Old Pets and Senility: Solving Training Problems in Senior Pets

It’s a truth all pet parents don’t want to think about: our animals do not live as long as us. In just a few years, your pet can go from wild, active, and rambunctious to old, tired, and barely mobile. It can be tough watching this change, especially when you notice your pet displaying regressive behaviors: snapping, no longer listening to commands, and what may be the most frustrating for pet owners: having accidents inside the home.

It may be time to consider that your pet has age-related senility, otherwise known as Cognitive Dysfunction. Luckily, there are ways to solve the problem of in-home accidents for your senior pet in their final years.

Other Reasons for Accidents

While it’s not unreasonable to assume that a pet regressing in their house training might be suffering from Cognitive Dysfunction, this may not be enough information to determine the cause of their accidents. Breakdown of house training is a common symptom of Cognitive Dysfunction, but here are some other explanations for this behavior:

1. Cushing's Disease

Cases of animals having accidents next to the front door may indicate an inability to hold their bladder until the owner gets home. The pet may be suffering with Cushing’s Disease and an increase in thirstiness has increased their need to toilet. A trip to the vet and prescribed medication may be enough to fix this issue.

2. Hyperthyroidism

Be alert for changes in weight, appetite, and energy levels. Like with Cushing’s Disease, Hyperthyroidism can cause increased thirstiness which may be leading to those in-home potty breaks. While this is more common in cats than in dogs, hyperthyroidism in dogs is caused by a malignant tumor, and medication to treat the hyperthyroidism will not treat the cancer, therefore getting a vet’s opinion is of the utmost importance.

If the visit to the pet turned up short and the above diseases have been ruled out, then it may be time to look into Cognitive Dysfunction.

Indications of Cognitive Dysfunction

  • Emotional changes: increases in anxiety, irritability, or aggression
  • Bad manners: animals may lose their social inhibition and start snatching food off the table or barging through doors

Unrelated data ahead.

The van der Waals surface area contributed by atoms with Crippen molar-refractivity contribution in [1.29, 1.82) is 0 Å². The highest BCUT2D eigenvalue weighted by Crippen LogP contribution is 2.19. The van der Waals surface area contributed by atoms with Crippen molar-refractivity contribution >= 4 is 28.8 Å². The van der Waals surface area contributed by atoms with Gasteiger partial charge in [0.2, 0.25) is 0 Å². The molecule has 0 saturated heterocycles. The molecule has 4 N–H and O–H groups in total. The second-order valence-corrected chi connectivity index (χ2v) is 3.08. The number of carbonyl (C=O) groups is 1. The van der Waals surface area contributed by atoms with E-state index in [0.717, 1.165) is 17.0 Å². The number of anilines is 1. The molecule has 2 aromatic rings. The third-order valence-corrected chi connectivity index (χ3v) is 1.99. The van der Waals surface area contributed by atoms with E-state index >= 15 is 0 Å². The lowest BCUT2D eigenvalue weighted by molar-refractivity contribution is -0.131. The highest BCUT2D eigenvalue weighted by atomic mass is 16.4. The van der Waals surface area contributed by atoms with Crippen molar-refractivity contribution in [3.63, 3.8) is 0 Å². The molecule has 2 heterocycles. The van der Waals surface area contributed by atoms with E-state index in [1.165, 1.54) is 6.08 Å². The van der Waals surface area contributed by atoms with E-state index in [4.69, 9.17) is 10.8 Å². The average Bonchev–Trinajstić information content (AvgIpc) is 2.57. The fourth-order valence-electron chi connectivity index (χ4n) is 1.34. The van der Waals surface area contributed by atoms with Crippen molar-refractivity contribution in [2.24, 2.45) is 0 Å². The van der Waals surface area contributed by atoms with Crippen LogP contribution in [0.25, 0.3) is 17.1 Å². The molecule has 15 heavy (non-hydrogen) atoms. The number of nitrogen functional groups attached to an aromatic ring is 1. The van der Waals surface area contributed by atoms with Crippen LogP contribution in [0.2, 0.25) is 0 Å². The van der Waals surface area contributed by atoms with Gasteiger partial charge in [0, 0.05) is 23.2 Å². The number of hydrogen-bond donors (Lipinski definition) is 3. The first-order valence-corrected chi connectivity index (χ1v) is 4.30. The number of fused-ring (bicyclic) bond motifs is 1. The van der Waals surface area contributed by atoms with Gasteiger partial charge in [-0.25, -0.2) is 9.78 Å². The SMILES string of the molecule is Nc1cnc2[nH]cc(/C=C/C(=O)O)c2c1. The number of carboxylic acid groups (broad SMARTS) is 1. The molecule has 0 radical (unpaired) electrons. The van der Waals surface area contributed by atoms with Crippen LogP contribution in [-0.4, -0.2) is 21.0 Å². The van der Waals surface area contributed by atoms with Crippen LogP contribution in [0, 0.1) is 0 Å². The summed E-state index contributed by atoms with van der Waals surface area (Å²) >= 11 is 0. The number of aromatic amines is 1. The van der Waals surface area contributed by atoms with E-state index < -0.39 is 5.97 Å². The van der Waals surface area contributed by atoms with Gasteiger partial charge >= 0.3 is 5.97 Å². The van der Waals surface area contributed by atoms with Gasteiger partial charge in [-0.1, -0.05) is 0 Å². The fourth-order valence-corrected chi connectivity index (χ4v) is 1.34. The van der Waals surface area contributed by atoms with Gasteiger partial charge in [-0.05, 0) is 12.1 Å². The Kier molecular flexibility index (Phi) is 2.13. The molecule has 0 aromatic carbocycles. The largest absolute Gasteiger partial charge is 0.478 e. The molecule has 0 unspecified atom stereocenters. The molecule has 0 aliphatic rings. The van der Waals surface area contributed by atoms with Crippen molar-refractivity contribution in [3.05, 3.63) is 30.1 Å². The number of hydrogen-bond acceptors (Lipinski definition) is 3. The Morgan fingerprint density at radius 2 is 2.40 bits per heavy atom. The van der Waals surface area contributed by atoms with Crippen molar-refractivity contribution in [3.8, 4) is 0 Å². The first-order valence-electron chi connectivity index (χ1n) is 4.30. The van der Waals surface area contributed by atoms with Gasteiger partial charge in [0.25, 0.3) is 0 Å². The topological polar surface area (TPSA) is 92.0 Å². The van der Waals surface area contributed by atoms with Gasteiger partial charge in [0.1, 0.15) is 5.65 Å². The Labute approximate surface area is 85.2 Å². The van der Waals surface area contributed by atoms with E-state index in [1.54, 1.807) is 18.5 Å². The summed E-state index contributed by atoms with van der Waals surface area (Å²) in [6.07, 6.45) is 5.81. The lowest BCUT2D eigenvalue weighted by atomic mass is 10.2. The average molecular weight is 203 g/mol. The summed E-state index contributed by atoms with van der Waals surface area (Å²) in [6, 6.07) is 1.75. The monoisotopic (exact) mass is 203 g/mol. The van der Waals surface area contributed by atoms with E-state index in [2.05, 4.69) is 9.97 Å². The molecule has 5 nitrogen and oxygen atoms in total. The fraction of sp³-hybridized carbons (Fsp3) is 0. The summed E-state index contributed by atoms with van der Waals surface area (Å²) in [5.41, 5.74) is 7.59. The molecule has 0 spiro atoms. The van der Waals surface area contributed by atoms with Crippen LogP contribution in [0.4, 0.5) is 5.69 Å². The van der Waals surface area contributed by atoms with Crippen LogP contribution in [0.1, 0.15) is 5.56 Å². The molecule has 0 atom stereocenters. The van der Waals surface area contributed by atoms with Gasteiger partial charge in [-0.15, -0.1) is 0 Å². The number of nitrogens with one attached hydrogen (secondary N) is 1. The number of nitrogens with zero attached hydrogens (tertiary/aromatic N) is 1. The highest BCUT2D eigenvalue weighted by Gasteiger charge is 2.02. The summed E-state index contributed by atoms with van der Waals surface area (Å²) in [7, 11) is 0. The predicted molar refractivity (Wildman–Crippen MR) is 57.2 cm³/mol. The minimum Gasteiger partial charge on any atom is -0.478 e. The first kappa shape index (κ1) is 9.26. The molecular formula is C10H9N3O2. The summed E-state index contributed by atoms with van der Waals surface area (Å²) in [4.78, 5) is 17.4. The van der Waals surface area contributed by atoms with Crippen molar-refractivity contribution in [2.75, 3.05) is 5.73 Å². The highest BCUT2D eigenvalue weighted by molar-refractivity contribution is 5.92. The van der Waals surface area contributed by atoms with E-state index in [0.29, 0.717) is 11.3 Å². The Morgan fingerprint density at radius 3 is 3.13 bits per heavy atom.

• Attention-seeking: an increase in neediness

  • Night Waking: Pets with cognitive dysfunction may sleep more, but not restfully, and may wake up in the night due to hunger, a full bladder, or discomfort
  • Disorientation: this may cause increased barking and destructive behavior, especially at night
  • Memory loss: This is where the accidents come in; the pet may forget where they are supposed to do their business and start soiling in the house

So with these regressive behaviors, what can you do to help?

Solutions for in-home accidents

As with dementia in humans, there is no quick solution that can solve Cognitive Dysfunction. However, here are some things you can do to help:

Watch their nutrition

An ideal diet to stall Cognitive Dysfunction will be rich in antioxidants. For dogs a low protein, high carbohydrate diet that is supplemented with B vitamins can help. Focus on good quality protein such as actual lean meat (rather than meat derivatives or meat meal), eggs, or cottage cheese.


Talk to your vet about the drug therapies Selegiline and Propentofylline for helping to perk up your pet.

Routine, Routine, Routine

Keep your pet on a schedule for food, walking, and bedtime. Include a pre-bed massage if you can (some suggestions are available in the Animal Physical Therapy course). Put on a night light so they won’t wake up disoriented and, if feeling desperate, a doggy diaper may help for pets with incontinence issues. It may take time to get them used to it, but with a strict routine soon your pet will be waiting expectantly for their diaper to come on. Likewise, a litter box for multiple rooms may not be ideal, but will certainly reduce the risk of your cat having accidents. 

Learn about these solutions for Cognitive Dysfunction and more ways to help your older pets with our course Care of the Senior Pet.